MAD marbles and machines... the Museum of Mechanical Art and Design in Stratford is a fun, quirky, inspired museum right in the town centre. Creative ideas to bring STEM to life for adults and children alike, it's well worth visiting.
Pressing buttons is what the big kid in all of us wants to do, and this museum abounds with opportunities to see what happens when you do. In the wake of Covid, physical buttons have been replaced by motion detectors, so you wave at a blue circle instead. It's not quite the same, but it's still excellent.
The interactive nature of the museum continues beyond the buttons. One clever exhibit has used web analytics to light up a bulb and increase the counter every time a particular word or phrase appears on Twitter. The museum can fill you in on some special terms which will even generate audible alerts.
Another display shows a living clock, with a group of people using planks to create each minute. A video version is available in the shop. It's strangely mesmerising to watch them get every minute's new digit(s) in place and the rest momentarily, changing cast as more helpers arrive.
The largest displays are huge, with one commanding the whole wall up to the museum. The smallest are book-sized. There's everything here, including a small cinema screen to show films about big creations.
A huge automaton with balls running down the staircase into the museum
Automata bear witness to their creators' preoccupations, and the museum offers a glimpse into the lives and interests of the craftsmen. The museum started with a substantial piece based around kitchen equipment, while others are much more specialist. One lovely example is a small exhibit, where four wooden figures move their arms up and down. This is instantly recognisable as the Beatles, using their arms to give the semaphore for HELP. If you're lucky, the machine will stop with them in full pose, but it's not timed to do this.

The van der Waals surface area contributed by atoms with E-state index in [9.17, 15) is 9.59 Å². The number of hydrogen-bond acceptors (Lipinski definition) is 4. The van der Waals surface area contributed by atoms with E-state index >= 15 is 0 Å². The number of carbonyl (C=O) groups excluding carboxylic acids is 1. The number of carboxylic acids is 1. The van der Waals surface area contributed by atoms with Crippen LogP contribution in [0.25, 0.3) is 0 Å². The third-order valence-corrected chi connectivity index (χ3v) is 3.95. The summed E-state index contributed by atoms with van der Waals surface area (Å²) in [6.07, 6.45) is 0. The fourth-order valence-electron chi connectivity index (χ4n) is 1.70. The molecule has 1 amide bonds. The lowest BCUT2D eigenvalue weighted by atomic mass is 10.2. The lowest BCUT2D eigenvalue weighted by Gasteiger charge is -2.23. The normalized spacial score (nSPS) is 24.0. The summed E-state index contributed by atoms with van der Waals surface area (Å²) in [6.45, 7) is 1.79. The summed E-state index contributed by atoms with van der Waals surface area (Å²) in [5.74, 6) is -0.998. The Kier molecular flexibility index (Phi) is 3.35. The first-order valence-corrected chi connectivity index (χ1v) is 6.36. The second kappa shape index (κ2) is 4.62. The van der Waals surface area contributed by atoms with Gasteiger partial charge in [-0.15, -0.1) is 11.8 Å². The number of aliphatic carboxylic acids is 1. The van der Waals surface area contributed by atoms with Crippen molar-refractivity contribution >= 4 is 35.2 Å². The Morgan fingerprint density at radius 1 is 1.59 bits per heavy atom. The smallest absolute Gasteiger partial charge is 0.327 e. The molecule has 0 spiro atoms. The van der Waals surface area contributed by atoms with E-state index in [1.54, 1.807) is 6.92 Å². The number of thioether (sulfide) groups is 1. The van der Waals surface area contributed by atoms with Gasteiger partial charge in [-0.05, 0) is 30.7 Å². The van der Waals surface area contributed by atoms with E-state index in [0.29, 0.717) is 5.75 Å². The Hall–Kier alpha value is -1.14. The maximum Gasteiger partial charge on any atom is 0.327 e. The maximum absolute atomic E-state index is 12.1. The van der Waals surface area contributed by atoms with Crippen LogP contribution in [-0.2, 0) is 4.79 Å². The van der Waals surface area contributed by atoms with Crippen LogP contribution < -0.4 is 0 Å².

The materials used vary, from simple (looking) wooden toys to intricate webs of metal tubes. The wooden pieces are satisfying and beautiful to watch, creating mechanisation out of nature. They're the kind of toys a kid might have at home, but more so.
At their most complex stand pieces like this big case. So large they had to take down the staircase to get it in, it offers a seemingly endless series of marble runs, twisting and winding around each other, gleaming, rhythmic. Next to it stands something far simpler, but which also makes an impact. Noise activated, if you make a noise near it (a clap is suggested), the big hands clap back, very loudly! This is not a quiet museum, with all the machines whirring and balls rolling.
There are zones for different activities. In one wing, a wall is set aside with magnetic marble run pieces, and children can experiment with different configurations to create the biggest and best run possible. There's another section with magnetic cogs, allowing you to build a series of interlocking cogs, and a table with hollowed blocks in different configurations for building 3D marble runs. Tactile, frustrating, engaging... it's an excellent place for an imaginative child to try their hand at solving practical problems. With competitions and activity sheets as well, the museum is keen to engage children in their work at all levels.
This is Stratford, so some reference to Shakespeare was inevitable. Two exhibits stand out. In one, gremlins deface a portrait of Shakespeare with pots of white paint. It's humorous and appears simple, but is clearly skilled work. There is the option to commission a painting from the craftsman yourself.
The second animates a figure writing words from Hamlet. It's simple to view, but beautiful. This is true of many things in the museum, but in many cases, the workings of a machine are laid bare, so physics, maths and design can be learned while having fun.
In the small shop area, you can buy marble runs and MAD kits to design your own machines. Let the inspiration continue!
It's quite dark inside, and very noisy and cramped, but they have made every effort to make it accessible. The toilets are clean and bright. There's a lift up, and the website details how to cope with various accessibility needs. This includes storage for pushchairs for when the museum is too crowded to accommodate them on the floor.